As a martial artist, you may understand that progressing towards improvement may require going through the ‘grind’. This insightful article will help you understand why it’s worth going through it and how it may look different for each individual martial artist.
The ‘grind’ can often be associated with long miserable hours in the bjj gym or dojo but utilizing the S.H.A.R.K martial arts mentality to define your own ‘grind’ can help create a clear roadmap for your martial arts journey. This can be applied to any style of martial art including jiu jitsu, muay thai, wrestling, judo and more.
Redefining The ‘Grind’ In MMA & Martial Arts
The grind doesn’t have to be a miserable experience. It can be a journey filled with fun and enlightening moments. In many martial arts and even in everyday life an individual may grind their teeth to the bone, stressing for accomplishments with no real reason for doing so. This acronym of S.H.A.R.K can be a great way to easily remind yourself why you are going through the ‘grind’ when things get tough.
Applying these key concepts to your everyday training can be the difference between quitting prematurely and embracing the flow that leads to your best self.
The Grind In Martial Arts as a S.H.A.R.K
Below is an outline of the S.H.A.R.K mentality when it comes to enjoying the grind of martial arts. Flow-through this article at your own pace and apply your individual definitions of each letter to optimize your journey as a martial artist. Express your S.H.A.R.K mindset in the comments below and share this with someone struggling through the ‘grind’.
- Success: Define what success looks like to you. Not all martial artists desire the same as you. One or two stripes on a white belt in BJJ may be the highest form of success someone else wants but if you desire a black belt in jiu-jitsu and to be a high-level striker, your outlook of the first letter ‘S’ will be different. Know what success looks like to you as a martial arts practitioner. It could be the best coach in your local area or a world champion travelling to foreign countries and competing with the best. Define your idea of success.
- Happiness: What does happiness look like to you? Not what society or others project what happiness should be. For some people, rolling around in a jiu jitsu gi doesn’t make them happy but smashing pads and slipping strikes in muay thai or boxing does. If you can only make it to a few martial arts classes a week but need to train more frequently to be happy, try embracing the grind by incorporating a small training area in your home and get in a few extra reps a week to satisfy both your happiness and hunger. Know what makes you happy.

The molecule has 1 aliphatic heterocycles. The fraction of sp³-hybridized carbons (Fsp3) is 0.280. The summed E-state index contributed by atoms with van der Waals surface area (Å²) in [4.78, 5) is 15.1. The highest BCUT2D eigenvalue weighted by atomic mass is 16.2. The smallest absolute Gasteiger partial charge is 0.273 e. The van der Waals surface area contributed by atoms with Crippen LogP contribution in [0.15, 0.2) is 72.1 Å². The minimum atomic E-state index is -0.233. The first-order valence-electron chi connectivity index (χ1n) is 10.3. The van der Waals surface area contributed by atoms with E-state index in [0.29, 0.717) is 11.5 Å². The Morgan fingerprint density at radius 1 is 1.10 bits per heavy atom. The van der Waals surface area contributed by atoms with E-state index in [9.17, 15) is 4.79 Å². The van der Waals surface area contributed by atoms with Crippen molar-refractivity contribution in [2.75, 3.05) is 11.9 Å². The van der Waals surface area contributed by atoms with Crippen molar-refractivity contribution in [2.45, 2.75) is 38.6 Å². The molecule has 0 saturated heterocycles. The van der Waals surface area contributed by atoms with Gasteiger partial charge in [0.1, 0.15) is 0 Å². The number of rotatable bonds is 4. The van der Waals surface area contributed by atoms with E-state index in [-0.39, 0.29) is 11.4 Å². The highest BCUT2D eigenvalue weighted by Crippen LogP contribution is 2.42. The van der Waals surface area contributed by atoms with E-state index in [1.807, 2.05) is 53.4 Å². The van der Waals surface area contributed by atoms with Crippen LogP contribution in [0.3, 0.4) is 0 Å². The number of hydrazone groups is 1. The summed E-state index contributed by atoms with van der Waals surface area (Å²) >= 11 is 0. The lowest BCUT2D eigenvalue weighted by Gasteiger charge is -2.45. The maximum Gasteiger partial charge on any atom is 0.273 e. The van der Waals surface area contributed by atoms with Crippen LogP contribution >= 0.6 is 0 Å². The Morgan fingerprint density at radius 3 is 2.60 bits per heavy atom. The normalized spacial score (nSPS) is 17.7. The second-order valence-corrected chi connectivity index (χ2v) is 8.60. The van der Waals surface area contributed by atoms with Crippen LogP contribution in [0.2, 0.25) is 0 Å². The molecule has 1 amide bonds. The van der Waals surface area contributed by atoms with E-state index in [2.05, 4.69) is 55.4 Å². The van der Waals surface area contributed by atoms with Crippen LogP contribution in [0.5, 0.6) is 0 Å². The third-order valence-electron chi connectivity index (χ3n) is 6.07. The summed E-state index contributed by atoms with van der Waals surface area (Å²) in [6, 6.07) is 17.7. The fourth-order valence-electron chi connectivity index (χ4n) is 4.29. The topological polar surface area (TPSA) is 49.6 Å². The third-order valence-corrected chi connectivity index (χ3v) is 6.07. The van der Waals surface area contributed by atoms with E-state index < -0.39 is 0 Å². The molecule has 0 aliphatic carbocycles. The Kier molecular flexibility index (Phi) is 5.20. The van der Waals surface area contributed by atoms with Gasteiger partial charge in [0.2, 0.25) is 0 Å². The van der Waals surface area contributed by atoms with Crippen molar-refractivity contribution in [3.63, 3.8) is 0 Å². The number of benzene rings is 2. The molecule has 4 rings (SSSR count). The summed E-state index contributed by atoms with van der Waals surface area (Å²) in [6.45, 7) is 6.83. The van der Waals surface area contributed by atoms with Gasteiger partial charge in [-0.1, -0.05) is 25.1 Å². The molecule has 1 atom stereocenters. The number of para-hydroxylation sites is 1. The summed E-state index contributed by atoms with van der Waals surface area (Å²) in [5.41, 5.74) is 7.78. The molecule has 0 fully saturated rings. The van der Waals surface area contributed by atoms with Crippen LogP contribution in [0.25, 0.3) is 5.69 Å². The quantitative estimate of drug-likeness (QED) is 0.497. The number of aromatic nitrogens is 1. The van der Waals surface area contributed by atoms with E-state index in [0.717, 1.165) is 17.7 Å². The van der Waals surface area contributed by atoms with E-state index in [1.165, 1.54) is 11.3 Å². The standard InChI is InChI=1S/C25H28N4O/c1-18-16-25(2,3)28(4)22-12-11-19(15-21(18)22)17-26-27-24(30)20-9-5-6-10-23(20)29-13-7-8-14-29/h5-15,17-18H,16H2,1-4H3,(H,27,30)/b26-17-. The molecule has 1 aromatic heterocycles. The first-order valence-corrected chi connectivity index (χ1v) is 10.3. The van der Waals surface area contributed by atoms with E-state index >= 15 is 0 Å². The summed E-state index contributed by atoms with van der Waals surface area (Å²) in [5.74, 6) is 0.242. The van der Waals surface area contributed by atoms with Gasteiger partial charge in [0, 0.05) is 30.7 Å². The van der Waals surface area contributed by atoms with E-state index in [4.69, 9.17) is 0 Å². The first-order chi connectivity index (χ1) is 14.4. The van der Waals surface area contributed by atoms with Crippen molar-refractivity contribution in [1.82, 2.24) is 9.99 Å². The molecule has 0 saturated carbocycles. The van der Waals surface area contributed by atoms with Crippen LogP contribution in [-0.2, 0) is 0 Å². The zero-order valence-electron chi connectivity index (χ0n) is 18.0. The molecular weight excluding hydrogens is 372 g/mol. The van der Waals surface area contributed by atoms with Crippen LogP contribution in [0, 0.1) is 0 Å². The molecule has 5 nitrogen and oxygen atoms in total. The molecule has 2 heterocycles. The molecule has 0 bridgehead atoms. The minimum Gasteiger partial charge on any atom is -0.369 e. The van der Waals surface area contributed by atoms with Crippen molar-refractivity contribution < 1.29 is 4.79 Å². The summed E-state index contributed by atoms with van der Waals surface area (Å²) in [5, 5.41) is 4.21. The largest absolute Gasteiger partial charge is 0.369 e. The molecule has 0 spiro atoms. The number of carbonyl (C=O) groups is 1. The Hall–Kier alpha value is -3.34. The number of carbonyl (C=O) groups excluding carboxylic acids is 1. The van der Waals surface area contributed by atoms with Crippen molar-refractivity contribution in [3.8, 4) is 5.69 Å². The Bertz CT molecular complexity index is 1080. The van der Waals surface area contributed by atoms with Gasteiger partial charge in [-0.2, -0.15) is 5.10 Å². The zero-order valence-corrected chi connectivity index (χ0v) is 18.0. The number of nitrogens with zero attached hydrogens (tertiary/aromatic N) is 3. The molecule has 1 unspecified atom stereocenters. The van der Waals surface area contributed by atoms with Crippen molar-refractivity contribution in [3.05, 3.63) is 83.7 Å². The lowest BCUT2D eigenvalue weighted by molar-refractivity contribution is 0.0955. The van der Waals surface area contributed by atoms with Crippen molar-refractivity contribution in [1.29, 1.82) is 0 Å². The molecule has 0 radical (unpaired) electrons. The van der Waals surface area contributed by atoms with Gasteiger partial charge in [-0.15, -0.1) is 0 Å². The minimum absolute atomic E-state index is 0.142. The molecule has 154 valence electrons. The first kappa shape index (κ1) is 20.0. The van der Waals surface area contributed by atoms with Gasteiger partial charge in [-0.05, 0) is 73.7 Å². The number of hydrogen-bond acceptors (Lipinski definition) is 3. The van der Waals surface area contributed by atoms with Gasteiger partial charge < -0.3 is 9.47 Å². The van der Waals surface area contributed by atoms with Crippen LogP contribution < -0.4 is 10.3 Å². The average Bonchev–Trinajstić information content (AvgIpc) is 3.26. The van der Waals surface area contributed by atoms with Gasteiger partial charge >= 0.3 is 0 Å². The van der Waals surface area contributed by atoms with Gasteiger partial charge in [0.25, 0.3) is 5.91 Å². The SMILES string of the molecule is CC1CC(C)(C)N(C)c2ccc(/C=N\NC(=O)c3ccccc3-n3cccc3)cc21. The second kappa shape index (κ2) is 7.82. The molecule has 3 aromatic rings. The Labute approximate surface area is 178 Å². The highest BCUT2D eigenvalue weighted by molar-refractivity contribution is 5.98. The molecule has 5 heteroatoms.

- Ambition: When you know what success looks like to you and what makes you happy, that need to fill an internal hunger can be the driving factor to keep you swimming rather than sinking. You can happily tread water with a defined sense of success but to flow forward, ambition is needed. It may be scary, and uncertainty creeps as the waves ahead come crashing towards you, but that inner hunger will push you forward through those fears and help you enjoy the grind.
- Resilience: As you progress in martial arts such as bjj, you will continue to face larger waves of challenges. This wide range of setbacks can come in the form of injuries, delayed fights, cancelled events or opponent pullouts. It can even come in other forms such as self-doubt, wanting to quit from frustration due to not understanding a technique or being tapped out over and over again, being dropped by a high-kick. The list goes on. The negative moments that martial artists will inevitably fight can be reduced by becoming resilient.
- Kindness: The grind can break many of us, martial artists. It’s a combat sport designed to physically defend yourself in a controlled way. Its nature can be to cause physical harm in a sanctioned competition. This goes back to defining your success. If success looks like losing weight through martial arts and not becoming a professional MMA fighter, don’t be too hard on yourself if you are ‘grinding’ to keep up with the Pro team but you are struggling to do so. If your goal is to be a healthy lifelong bjj practitioner and you are feeling stiff and over trained, be kind to yourself and take the day off to practice some yoga. Be kind to yourself, your coaches and your training partners so that everyone can enjoy the grind.
Embrace The Grind or Enjoy The Grind In Jiu Jitsu?
If you are looking for a different approach to embracing the grind and would like to enjoy it as well, I encourage you to apply the S.H.A.R.K martial arts mentality in your training sessions and lifestyle as a Brazilian jiu jitsu practitioner and martial artist. Share your experiences and thoughts in the comments below, I’d love to see how this has benefited your mindset and approach towards the ‘grind’
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